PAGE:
Infection control in ultrasound—it’s not a game
The design of your ultrasound system can make infection control easy—or difficult.
Healthcare-associated infections (HAIs) are linked with high morbidity and mortality. Each year, about 1 in 25 U.S. hospital patients is diagnosed with at least one infection related to hospital care alone; additional infections occur in other healthcare settings.
CDC initiatives to reduce HAIs have experienced some success. The National and State Healthcare-Associated Infections Progress Report, published in 2016, reported that from 2008 to 2014 the Standardized Infection Ratio (SIR) for central line-associated bloodstream infections (CLABSI) declined by 50%.
But there is still much work to be done on HAIs. CLABSI was just one of three kinds of infections to decline – all of which failed to meet CDC targets.
Fighting HAIs is a “winnable battle” but requires continued diligence, more resources, and new approaches to patient care to promote infection control where possible.
Infection control in ultrasound—where are the opportunities?
So where does infection control with ultrasound equipment fit in?
Driven by the Joint Commission (TJC), whose auditors look at policies for transducer cleaning and how well staff follow those policies, disinfection in ultrasound has long focused on the probe and cross infection.
New technology like Nanosonic’s trophon EPR high-level disinfection system – the first proven system to kill high-risk, cancer-causing HPV – are replacing soaking processes and becoming the standards of care.
However, the ultrasound system still poses a risk of cross contamination that is often not effectively addressed. The ultrasound system itself has typically been difficult and time-consuming to disinfect. In many cases this is due to its traditional design—a path Carestream avoided in our Touch Prime ultrasound systems. Instead Carestream’s design includes touch-panel controls with no nooks or crannies to clean around. Traditional machines have clearly not maximized the opportunities to create easy-to-clean systems from their dust-catching trackballs and keypads, right down to the probes that actually touch the patients.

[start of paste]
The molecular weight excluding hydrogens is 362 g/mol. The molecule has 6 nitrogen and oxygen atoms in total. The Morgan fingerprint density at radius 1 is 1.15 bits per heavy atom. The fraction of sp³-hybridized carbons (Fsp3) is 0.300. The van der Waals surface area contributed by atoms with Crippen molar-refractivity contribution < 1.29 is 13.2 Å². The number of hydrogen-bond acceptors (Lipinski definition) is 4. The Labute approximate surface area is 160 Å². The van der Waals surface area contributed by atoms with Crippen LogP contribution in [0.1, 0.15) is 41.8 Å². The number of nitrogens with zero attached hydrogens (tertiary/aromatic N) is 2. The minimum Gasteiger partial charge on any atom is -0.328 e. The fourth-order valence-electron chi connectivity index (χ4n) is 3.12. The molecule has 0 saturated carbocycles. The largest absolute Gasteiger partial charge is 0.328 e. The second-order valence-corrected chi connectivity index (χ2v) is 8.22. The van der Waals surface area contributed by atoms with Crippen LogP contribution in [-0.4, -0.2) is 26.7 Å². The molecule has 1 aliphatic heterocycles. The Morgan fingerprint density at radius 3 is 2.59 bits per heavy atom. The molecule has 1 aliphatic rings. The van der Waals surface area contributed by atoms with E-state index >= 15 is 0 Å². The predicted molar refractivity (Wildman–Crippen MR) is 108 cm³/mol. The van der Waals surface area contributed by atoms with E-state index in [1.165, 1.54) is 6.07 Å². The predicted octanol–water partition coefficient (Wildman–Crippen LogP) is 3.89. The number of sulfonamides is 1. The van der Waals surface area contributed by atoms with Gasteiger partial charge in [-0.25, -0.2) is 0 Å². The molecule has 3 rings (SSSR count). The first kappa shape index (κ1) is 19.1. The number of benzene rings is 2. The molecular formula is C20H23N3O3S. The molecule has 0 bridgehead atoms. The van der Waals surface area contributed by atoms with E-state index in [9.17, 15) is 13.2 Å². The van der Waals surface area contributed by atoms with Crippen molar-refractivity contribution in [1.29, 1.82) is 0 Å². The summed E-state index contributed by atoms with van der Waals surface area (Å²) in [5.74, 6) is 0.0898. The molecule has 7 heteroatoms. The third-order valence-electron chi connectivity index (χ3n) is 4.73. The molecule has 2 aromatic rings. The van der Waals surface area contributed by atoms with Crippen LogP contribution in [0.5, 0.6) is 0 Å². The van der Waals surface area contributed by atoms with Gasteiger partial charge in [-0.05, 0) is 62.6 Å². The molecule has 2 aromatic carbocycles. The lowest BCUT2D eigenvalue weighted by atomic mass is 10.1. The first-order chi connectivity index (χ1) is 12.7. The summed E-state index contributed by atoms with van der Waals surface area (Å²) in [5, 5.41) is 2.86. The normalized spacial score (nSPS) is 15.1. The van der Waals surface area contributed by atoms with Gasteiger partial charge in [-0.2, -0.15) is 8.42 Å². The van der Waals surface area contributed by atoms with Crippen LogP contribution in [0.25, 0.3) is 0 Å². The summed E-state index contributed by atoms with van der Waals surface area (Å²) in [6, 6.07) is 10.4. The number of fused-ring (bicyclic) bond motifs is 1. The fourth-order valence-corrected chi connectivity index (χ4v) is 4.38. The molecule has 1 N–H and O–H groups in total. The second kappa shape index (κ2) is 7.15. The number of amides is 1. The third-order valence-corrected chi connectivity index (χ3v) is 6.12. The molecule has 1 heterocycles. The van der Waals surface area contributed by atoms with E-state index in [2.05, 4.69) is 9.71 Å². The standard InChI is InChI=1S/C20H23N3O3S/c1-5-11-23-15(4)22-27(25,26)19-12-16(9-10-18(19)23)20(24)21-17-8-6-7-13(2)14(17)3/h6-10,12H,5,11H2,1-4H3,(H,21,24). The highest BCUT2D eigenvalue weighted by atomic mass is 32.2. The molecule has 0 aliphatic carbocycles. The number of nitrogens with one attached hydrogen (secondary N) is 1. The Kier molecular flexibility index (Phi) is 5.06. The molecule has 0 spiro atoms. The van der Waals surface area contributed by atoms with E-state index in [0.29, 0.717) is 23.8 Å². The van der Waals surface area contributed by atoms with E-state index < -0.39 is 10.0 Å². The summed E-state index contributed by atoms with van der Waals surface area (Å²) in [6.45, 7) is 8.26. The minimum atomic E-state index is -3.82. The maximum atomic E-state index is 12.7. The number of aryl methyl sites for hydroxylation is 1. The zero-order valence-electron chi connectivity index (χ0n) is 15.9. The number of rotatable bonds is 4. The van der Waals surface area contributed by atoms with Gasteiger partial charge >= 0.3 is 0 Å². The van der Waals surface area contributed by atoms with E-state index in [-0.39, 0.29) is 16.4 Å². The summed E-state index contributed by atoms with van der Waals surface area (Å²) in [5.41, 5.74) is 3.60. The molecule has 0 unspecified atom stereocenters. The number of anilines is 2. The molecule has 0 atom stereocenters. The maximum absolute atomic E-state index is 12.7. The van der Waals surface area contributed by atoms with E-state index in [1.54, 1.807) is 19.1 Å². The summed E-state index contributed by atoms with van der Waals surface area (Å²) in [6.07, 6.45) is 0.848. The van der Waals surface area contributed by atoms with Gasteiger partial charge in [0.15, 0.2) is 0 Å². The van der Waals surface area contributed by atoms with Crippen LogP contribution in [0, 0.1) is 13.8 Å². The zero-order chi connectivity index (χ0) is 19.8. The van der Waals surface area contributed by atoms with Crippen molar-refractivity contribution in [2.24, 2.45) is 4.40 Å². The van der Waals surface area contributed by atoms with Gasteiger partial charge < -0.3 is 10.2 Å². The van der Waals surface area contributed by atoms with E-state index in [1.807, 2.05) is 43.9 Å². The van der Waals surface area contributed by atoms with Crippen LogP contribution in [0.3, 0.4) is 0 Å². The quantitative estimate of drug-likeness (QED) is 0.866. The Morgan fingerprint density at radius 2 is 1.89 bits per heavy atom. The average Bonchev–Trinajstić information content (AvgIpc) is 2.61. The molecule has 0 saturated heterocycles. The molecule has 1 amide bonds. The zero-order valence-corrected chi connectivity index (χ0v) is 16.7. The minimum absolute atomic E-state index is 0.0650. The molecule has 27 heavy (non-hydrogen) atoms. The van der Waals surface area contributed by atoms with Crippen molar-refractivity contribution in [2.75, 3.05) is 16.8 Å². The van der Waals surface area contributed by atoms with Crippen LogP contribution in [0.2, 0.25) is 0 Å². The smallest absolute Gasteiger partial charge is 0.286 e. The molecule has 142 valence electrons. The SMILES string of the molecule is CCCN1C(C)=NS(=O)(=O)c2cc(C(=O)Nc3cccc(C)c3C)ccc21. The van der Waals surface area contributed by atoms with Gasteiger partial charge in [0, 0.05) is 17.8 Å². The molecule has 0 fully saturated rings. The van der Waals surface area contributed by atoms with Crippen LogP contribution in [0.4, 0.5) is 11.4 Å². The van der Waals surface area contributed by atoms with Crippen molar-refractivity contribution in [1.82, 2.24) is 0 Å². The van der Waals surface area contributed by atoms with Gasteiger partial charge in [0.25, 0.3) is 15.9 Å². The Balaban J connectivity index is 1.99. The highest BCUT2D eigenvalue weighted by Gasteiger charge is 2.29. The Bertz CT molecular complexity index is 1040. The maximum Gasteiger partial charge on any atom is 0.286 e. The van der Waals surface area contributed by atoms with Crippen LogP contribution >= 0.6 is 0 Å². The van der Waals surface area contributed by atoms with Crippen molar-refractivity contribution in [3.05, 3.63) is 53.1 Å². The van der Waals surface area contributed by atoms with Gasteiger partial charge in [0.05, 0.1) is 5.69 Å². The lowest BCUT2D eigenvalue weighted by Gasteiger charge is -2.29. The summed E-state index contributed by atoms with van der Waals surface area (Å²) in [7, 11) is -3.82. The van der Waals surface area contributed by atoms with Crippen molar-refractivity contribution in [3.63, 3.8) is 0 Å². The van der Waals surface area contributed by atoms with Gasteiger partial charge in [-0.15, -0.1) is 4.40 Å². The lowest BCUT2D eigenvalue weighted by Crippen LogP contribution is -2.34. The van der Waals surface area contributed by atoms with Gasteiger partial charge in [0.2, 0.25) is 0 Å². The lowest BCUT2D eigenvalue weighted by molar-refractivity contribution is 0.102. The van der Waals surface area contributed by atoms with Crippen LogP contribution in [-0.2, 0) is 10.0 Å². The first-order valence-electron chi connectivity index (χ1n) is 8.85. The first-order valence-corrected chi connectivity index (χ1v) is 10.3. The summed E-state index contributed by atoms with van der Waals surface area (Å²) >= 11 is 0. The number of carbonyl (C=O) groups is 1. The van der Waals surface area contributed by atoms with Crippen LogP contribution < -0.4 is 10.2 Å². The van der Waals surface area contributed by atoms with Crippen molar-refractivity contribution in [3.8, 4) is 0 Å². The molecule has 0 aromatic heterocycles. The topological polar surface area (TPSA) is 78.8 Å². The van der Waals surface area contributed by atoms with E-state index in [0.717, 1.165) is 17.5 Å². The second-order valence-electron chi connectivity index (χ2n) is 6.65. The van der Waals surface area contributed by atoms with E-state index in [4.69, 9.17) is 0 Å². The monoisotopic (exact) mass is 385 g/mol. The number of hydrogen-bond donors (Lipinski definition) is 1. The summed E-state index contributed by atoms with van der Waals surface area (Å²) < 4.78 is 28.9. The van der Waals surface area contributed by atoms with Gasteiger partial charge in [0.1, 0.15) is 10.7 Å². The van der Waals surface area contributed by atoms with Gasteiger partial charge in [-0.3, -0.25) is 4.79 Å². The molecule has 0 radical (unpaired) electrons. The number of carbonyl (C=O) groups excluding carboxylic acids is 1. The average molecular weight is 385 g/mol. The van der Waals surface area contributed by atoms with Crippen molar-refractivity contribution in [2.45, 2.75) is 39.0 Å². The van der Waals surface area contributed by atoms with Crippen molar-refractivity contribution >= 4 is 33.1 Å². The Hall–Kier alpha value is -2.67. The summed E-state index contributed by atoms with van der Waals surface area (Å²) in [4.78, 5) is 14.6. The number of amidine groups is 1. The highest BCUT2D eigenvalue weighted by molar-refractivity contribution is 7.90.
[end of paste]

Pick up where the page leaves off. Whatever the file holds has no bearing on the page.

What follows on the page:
Actually, there is a game that illustrates the difference between ultrasound systems.
To compare the time it takes to wipe down a Carestream touch panel versus what it might involve to clean any traditional machine with knobs, switches, keys or trackballs, you can go to our game and try it yourself. You’ll be faced with two machines to wipe—the Carestream Touch Prime and a traditional system. We think you’ll be impressed with the difference. At Carestream, we believe that by making ultrasound panels quick and easy to clean, sonographers will wipe and disinfect them more often, reducing cross contamination and HAIs.
How often do you disinfect your ultrasound machines in your facility? Do you believe more frequent cleaning could contribute to reduced HAI?
Read the related blog on “A New Ultrasound System Design to Support HAI Reduction Programs and Infection Control.”
Debbi Hess RT(R)(M), RDMS, RVT is a Carestream Clinical Sales Leader for Ultrasound. She has devoted 28 years of her life to working with ultrasound in both provider and commercial environments—scanning, training, and improving applications. She is an AART Registered X-ray technologist with experience in CT and IR and ARDMS Registered Ultrasound Technologist in Abdomen, OB/GYN, and Breast. She is also a registered Vascular Tech.
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